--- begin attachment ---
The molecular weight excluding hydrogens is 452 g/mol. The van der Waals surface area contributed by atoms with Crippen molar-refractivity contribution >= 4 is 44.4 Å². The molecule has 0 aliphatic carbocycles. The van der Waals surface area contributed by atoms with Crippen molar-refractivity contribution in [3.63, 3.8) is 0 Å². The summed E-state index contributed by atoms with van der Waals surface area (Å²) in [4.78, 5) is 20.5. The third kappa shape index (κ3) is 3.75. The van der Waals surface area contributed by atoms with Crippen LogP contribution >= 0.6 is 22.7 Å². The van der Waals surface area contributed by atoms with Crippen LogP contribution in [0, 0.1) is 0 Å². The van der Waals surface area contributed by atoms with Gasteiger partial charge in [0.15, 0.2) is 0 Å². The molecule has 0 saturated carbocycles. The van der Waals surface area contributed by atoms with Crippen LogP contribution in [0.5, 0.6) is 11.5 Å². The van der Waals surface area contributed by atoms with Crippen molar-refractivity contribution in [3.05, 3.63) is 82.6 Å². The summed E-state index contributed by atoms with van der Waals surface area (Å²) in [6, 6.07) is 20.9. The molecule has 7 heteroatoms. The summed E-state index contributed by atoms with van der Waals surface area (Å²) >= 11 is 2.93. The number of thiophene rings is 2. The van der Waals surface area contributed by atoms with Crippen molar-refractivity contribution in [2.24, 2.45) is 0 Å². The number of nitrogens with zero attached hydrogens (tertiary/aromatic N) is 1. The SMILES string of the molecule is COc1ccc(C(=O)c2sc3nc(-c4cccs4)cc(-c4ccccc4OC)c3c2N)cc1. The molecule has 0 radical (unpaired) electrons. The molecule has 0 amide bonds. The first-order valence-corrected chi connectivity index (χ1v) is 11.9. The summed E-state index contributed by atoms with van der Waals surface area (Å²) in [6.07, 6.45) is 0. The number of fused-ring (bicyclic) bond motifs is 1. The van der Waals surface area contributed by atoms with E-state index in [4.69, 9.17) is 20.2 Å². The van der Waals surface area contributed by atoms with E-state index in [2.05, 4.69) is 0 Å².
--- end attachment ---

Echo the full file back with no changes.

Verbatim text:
The molecular weight excluding hydrogens is 452 g/mol. The van der Waals surface area contributed by atoms with Crippen molar-refractivity contribution >= 4 is 44.4 Å². The molecule has 0 aliphatic carbocycles. The van der Waals surface area contributed by atoms with Crippen molar-refractivity contribution in [3.63, 3.8) is 0 Å². The summed E-state index contributed by atoms with van der Waals surface area (Å²) in [4.78, 5) is 20.5. The third kappa shape index (κ3) is 3.75. The van der Waals surface area contributed by atoms with Crippen LogP contribution >= 0.6 is 22.7 Å². The van der Waals surface area contributed by atoms with Crippen LogP contribution in [0, 0.1) is 0 Å². The van der Waals surface area contributed by atoms with Gasteiger partial charge in [0.15, 0.2) is 0 Å². The molecule has 0 saturated carbocycles. The van der Waals surface area contributed by atoms with Crippen LogP contribution in [0.5, 0.6) is 11.5 Å². The van der Waals surface area contributed by atoms with Crippen molar-refractivity contribution in [3.05, 3.63) is 82.6 Å². The summed E-state index contributed by atoms with van der Waals surface area (Å²) in [6, 6.07) is 20.9. The molecule has 7 heteroatoms. The summed E-state index contributed by atoms with van der Waals surface area (Å²) >= 11 is 2.93. The number of thiophene rings is 2. The van der Waals surface area contributed by atoms with Crippen molar-refractivity contribution in [2.24, 2.45) is 0 Å². The number of nitrogens with zero attached hydrogens (tertiary/aromatic N) is 1. The SMILES string of the molecule is COc1ccc(C(=O)c2sc3nc(-c4cccs4)cc(-c4ccccc4OC)c3c2N)cc1. The molecule has 0 radical (unpaired) electrons. The molecule has 0 amide bonds. The first-order valence-corrected chi connectivity index (χ1v) is 11.9. The summed E-state index contributed by atoms with van der Waals surface area (Å²) in [6.07, 6.45) is 0. The number of fused-ring (bicyclic) bond motifs is 1. The van der Waals surface area contributed by atoms with E-state index in [4.69, 9.17) is 20.2 Å². The van der Waals surface area contributed by atoms with E-state index in [2.05, 4.69) is 0 Å².